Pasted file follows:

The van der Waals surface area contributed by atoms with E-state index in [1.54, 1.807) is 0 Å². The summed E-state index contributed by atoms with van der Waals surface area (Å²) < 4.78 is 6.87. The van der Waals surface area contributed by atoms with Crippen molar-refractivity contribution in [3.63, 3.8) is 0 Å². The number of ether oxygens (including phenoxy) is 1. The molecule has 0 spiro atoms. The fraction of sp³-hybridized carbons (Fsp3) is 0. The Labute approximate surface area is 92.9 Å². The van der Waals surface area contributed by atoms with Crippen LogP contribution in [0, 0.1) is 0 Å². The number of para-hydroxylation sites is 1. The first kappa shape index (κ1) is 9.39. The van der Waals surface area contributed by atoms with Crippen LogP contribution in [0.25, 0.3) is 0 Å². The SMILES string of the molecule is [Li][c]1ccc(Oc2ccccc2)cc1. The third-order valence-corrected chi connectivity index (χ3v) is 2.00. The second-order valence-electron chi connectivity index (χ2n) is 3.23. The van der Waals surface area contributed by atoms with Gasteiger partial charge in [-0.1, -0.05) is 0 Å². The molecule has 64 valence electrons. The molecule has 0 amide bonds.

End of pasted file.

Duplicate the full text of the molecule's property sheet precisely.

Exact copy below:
The van der Waals surface area contributed by atoms with E-state index in [1.54, 1.807) is 0 Å². The summed E-state index contributed by atoms with van der Waals surface area (Å²) < 4.78 is 6.87. The van der Waals surface area contributed by atoms with Crippen molar-refractivity contribution in [3.63, 3.8) is 0 Å². The number of ether oxygens (including phenoxy) is 1. The molecule has 0 spiro atoms. The fraction of sp³-hybridized carbons (Fsp3) is 0. The Labute approximate surface area is 92.9 Å². The van der Waals surface area contributed by atoms with Crippen LogP contribution in [0, 0.1) is 0 Å². The number of para-hydroxylation sites is 1. The first kappa shape index (κ1) is 9.39. The van der Waals surface area contributed by atoms with Crippen LogP contribution in [0.25, 0.3) is 0 Å². The SMILES string of the molecule is [Li][c]1ccc(Oc2ccccc2)cc1. The third-order valence-corrected chi connectivity index (χ3v) is 2.00. The second-order valence-electron chi connectivity index (χ2n) is 3.23. The van der Waals surface area contributed by atoms with Gasteiger partial charge in [-0.1, -0.05) is 0 Å². The molecule has 64 valence electrons. The molecule has 0 amide bonds.